Vibrio vulnificus septicemia in Thailand: A 12-year case series and report of two fatal massive rhabdomyolysis cases

Pattarachai Kiratisin 1 , Amonrut Leelaporn 2 ,  and Tumtip Sangruchi 3
  • 1 MD, PhD, Department of Microbiology, Faculty of Medicine Siriraj Hospital, Mahidol University, Bangkok 10700, Thailand
  • 2 Department of Microbiology, Faculty of Medicine Siriraj Hospital, Mahidol University, Bangkok 10700, Thailand
  • 3 Department of Pathology, Faculty of Medicine Siriraj Hospital, Mahidol University, Bangkok 10700, Thailand

Abstract Background: Vibrio vulnificus infection is prevalent among tropical coastal regions and septicemia due to this bacterium is often rapidly fatal. Our review of V. vulnificus cases in Thailand included microbiological and clinical analyses which have rarely been documented. They included a rare complication of rhabdomyolysis which has never been reported in this country.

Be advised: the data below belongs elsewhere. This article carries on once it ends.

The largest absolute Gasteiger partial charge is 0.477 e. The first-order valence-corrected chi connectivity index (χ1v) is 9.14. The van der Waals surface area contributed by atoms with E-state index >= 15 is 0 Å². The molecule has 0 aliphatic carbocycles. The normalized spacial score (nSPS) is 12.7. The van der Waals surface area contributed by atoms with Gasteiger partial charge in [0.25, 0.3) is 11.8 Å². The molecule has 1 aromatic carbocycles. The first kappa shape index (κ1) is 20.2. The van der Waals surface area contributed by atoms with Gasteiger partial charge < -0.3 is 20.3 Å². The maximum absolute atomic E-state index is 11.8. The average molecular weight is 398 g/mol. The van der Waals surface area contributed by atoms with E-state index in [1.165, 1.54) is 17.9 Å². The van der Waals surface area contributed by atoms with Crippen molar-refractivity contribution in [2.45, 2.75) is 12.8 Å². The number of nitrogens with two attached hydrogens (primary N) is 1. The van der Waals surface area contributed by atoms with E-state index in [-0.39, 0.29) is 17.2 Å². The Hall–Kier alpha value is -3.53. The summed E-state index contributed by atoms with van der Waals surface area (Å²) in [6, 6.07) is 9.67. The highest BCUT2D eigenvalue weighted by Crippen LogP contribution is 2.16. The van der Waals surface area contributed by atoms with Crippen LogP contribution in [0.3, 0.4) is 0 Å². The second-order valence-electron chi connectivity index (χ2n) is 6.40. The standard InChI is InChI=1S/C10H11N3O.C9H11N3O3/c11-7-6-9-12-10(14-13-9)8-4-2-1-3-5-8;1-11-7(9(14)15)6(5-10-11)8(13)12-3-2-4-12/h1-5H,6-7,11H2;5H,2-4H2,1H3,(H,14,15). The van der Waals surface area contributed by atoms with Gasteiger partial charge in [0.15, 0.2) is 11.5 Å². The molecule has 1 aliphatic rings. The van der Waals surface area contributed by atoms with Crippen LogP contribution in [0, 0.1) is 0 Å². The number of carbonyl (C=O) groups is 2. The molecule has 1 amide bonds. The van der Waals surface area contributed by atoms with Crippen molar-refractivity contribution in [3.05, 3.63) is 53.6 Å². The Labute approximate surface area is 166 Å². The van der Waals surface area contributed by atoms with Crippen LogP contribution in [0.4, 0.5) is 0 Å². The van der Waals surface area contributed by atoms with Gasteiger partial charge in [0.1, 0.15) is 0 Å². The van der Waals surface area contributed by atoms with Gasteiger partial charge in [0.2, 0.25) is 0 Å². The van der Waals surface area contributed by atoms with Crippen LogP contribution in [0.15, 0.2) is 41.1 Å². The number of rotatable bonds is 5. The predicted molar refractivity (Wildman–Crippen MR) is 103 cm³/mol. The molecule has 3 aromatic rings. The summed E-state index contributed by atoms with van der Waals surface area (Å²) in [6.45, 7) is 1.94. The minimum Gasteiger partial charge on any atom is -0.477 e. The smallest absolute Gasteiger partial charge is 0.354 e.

Objective: We reported a case series of V. vulnificus septicemia at a university hospital in Thailand during a 12-year period including two fatal cases with rhabdomylysis due to V. vulnificus infection.

Methods: Our case series of patients with V. vulnificus septicemia was retrospectively reviewed to determine clinical presentations, risk factors, microbiologic data, hospital courses, treatment, and outcomes.

Results: Twenty-nine patients, predominantly male, were identified. Most patients had underlying cirrhosis or related chronic liver diseases and 20 cases (69%) died rapidly. Cellulitis and necrotizing fasciitis were common presenting symptoms. Consumption of undercooked shellfish may be a local risk factor. Inadequate surgical intervention may be related to a high mortality rate. Two fatal cases with autopsy-proven acute massive rhabdomyolysis were described, which emphasized urgent appropriate management.

Conclusion: This 29-case series identified that V. vulnificus septicemia had a high mortality rate. Chronic liver diseases are known underlying factors. Acute massive rhabdomyolysis is very rare as a fatal complication of V. vulnificus infection.

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